Lawrence schools and district hope to raise graduation rates


Nicola Santangelo

In 2006, Free State had graduation rates in the 80s. Now that number reaches the mid-90s. Programs such as AVID and Can We Talk have been credited with increasing this number.

Putting the organizational tools she has learned to the test, Junior Victoria Atkinson leans over her binder in her Advancement Via Individual Determination (AVID) class. The skills learned in these classes help to equip students with the skills they need for college.

“We do tutorials and we stay organized by keeping our binders together and having binder checks,” Atkinson said. “We do learning logs which further organize our classes and our homework.”

The skills students learn in AVID contribute to overall success according to AVID adviser Ron Swall,

“As more and more students learn and use the skills and strategies taught in AVID, they can become more successful in school,” Swall said. “The overall effect likely impacts the school graduation rate in a positive manner.”

Both the district and the high schools have been working toward higher graduation rates.

“I think the district and the schools, both Free State and Lawrence High, made a concerted effort to increase graduation rates,” principal Myron Graber said. “That’s been a big push by the district… finding out why students aren’t graduating.”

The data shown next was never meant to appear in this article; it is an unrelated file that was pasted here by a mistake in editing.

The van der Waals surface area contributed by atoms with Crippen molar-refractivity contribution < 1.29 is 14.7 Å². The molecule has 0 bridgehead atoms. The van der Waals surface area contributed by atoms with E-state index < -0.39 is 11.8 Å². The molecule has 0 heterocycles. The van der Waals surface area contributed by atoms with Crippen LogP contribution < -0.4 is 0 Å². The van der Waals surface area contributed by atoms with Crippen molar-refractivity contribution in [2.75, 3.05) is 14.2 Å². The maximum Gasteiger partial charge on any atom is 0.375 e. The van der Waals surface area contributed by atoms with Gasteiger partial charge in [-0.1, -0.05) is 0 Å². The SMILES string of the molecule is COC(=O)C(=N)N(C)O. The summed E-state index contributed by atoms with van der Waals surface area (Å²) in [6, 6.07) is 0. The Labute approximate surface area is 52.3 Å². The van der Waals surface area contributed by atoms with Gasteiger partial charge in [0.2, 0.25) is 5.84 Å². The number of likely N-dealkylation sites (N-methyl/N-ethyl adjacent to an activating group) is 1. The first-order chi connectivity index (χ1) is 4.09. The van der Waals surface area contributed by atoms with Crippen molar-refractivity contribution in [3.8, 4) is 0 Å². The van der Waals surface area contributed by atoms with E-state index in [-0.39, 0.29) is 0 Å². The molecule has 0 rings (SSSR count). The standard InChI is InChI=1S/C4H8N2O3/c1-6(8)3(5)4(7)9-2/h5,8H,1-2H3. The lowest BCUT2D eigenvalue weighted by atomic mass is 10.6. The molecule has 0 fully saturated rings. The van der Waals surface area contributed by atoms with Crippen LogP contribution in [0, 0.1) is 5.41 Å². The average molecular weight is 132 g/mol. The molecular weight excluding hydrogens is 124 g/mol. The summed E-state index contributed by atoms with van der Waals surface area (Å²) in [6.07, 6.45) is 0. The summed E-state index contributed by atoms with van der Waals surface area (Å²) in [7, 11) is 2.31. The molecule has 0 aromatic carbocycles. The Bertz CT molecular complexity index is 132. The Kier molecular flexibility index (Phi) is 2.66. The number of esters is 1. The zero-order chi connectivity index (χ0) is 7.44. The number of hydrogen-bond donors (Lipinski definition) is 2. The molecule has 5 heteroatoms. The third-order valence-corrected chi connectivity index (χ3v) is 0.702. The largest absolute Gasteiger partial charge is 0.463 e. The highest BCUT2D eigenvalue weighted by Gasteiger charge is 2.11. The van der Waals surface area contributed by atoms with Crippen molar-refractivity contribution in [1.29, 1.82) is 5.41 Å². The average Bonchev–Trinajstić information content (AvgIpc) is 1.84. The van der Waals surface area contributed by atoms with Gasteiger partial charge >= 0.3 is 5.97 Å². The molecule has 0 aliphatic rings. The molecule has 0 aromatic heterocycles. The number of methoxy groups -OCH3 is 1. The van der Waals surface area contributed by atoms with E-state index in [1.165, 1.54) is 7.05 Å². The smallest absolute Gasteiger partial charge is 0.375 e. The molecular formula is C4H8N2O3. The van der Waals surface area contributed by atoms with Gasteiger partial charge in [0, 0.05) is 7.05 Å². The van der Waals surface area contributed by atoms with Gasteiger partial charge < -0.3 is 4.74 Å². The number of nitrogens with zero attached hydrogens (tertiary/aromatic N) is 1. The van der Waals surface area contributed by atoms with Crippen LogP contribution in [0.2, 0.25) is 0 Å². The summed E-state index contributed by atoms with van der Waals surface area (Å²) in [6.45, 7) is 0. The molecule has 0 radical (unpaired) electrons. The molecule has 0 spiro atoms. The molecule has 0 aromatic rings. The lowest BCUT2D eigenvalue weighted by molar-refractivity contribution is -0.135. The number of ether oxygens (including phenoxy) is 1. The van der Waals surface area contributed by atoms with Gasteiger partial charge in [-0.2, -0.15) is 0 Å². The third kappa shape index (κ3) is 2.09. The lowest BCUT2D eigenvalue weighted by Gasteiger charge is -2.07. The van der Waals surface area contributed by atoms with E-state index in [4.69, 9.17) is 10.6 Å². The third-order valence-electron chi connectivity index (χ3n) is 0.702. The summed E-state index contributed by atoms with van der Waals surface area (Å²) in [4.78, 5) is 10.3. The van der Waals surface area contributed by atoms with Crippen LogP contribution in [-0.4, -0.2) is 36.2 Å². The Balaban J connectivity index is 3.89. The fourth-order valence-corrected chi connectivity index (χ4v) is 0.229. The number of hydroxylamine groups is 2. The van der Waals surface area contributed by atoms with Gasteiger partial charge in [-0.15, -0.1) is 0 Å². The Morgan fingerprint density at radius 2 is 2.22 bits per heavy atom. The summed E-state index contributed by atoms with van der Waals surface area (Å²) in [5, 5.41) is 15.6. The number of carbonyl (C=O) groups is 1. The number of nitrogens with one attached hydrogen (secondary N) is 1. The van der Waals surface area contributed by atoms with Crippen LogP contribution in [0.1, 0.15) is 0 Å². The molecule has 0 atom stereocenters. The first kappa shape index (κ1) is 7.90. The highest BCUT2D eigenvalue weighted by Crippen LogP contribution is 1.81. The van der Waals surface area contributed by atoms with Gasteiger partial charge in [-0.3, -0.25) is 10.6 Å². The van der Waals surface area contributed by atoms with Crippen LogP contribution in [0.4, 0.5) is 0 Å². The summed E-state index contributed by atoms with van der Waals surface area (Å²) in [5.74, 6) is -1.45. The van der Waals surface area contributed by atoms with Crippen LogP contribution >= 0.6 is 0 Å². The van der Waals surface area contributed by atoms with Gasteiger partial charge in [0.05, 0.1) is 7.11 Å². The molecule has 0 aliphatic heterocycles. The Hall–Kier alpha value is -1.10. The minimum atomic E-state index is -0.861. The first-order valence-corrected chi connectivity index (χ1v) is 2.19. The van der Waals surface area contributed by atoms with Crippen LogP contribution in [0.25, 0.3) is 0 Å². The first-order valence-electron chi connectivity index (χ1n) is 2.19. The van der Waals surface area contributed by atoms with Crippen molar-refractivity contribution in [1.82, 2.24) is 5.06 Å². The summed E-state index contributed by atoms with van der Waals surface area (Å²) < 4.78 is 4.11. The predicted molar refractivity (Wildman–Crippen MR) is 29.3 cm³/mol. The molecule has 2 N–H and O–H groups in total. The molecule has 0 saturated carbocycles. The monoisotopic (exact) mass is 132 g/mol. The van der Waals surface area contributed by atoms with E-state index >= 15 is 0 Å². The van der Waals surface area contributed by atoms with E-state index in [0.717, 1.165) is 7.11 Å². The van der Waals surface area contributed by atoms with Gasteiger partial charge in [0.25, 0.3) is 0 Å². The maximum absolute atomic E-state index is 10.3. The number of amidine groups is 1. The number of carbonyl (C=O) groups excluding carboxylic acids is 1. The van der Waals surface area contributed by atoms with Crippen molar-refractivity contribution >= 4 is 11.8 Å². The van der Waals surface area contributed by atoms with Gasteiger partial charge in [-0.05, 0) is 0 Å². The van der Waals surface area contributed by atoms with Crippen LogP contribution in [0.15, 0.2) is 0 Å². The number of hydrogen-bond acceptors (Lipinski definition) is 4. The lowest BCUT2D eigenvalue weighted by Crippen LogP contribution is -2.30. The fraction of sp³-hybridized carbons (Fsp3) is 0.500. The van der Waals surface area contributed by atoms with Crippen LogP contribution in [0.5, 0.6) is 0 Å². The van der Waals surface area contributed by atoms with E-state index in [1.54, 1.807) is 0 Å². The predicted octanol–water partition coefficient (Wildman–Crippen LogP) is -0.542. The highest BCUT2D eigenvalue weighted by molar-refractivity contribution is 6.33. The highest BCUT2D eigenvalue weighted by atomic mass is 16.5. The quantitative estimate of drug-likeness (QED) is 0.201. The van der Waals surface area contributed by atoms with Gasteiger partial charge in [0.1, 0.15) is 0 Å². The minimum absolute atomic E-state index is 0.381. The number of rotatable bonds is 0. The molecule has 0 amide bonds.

A critical step was pinpointing who would need the push, according to Graber.

“[The first step is] identifying the students and trying to support them and work together closely with the students and their families,” he said. “Typically the research says that students make that choice [not to graduate] during their ninth or tenth grade year, so the biggest issue would be to identify and support students early on in their high school career.”

Once identified, students are consistently contacted to make sure they’re headed down the path to graduation. This is done through tutoring, credit recovery programs and taking interest in students’ ideas.

Additionally, Swall believes encouraging students will impact graduation rates positively.

“We know that most students have a difficult time saying openly that they want to get better,” Swall said. “But every time we can teach a skill that improves how a student learns, or help a student practice a strategy that leads to better test performance, we know we are sending positive ripples out into the world through each one of those students.”

Despite the district’s efforts to raise the graduation numbers, the rates have been decreasing slightly over the past few years. The total graduation rate went from 94.2 in 2013 to 93.8 in 2014 and 93.7 in 2015. Despite this slight fall, Graber is still optimistic for the future and hopes he can help motivate students.
“Sometimes … for whatever reason, some student’s life gets in the way and it’s pretty hard to see a need for something,” Graber said. “In today’s world … [a diploma] opens doors and [it’s] a basic minimum requirement. I have tried to figure out how to say that over, over and over again. When I talk with students it breaks my heart when someone comes in and says ‘I’m gonna drop out.’ I try to convince them that a diploma is critical in today’s world.”